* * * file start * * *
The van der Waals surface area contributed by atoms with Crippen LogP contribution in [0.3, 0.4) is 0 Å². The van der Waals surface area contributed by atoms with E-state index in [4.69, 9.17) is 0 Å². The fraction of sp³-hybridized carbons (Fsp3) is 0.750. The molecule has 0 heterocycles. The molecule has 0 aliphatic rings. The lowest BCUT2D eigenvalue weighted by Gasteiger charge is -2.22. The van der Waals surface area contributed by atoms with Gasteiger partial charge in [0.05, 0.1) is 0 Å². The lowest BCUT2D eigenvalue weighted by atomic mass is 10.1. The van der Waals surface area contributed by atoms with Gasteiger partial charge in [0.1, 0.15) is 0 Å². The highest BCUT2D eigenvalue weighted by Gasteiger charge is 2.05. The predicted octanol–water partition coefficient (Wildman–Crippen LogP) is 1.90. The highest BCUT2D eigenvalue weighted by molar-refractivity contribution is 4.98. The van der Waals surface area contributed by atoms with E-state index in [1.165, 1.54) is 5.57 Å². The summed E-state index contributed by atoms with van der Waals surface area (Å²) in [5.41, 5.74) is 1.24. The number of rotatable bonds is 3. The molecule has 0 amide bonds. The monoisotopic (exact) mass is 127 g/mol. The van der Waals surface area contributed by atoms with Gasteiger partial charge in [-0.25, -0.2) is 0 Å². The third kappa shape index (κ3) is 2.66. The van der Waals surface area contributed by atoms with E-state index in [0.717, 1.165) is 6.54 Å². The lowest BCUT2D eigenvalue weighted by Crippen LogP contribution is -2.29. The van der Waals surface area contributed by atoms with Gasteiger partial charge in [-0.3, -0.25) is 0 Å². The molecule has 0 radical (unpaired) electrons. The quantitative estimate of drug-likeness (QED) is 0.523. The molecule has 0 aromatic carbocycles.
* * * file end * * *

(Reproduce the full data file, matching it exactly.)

The van der Waals surface area contributed by atoms with Crippen LogP contribution in [0.3, 0.4) is 0 Å². The van der Waals surface area contributed by atoms with E-state index in [4.69, 9.17) is 0 Å². The fraction of sp³-hybridized carbons (Fsp3) is 0.750. The molecule has 0 heterocycles. The molecule has 0 aliphatic rings. The lowest BCUT2D eigenvalue weighted by Gasteiger charge is -2.22. The van der Waals surface area contributed by atoms with Gasteiger partial charge in [0.05, 0.1) is 0 Å². The lowest BCUT2D eigenvalue weighted by atomic mass is 10.1. The van der Waals surface area contributed by atoms with Gasteiger partial charge in [0.1, 0.15) is 0 Å². The highest BCUT2D eigenvalue weighted by Gasteiger charge is 2.05. The predicted octanol–water partition coefficient (Wildman–Crippen LogP) is 1.90. The highest BCUT2D eigenvalue weighted by molar-refractivity contribution is 4.98. The van der Waals surface area contributed by atoms with E-state index in [1.165, 1.54) is 5.57 Å². The summed E-state index contributed by atoms with van der Waals surface area (Å²) in [5.41, 5.74) is 1.24. The number of rotatable bonds is 3. The molecule has 0 amide bonds. The monoisotopic (exact) mass is 127 g/mol. The van der Waals surface area contributed by atoms with Gasteiger partial charge in [-0.25, -0.2) is 0 Å². The third kappa shape index (κ3) is 2.66. The van der Waals surface area contributed by atoms with E-state index in [0.717, 1.165) is 6.54 Å². The lowest BCUT2D eigenvalue weighted by Crippen LogP contribution is -2.29. The van der Waals surface area contributed by atoms with Gasteiger partial charge in [-0.3, -0.25) is 0 Å². The molecule has 0 radical (unpaired) electrons. The quantitative estimate of drug-likeness (QED) is 0.523. The molecule has 0 aromatic carbocycles.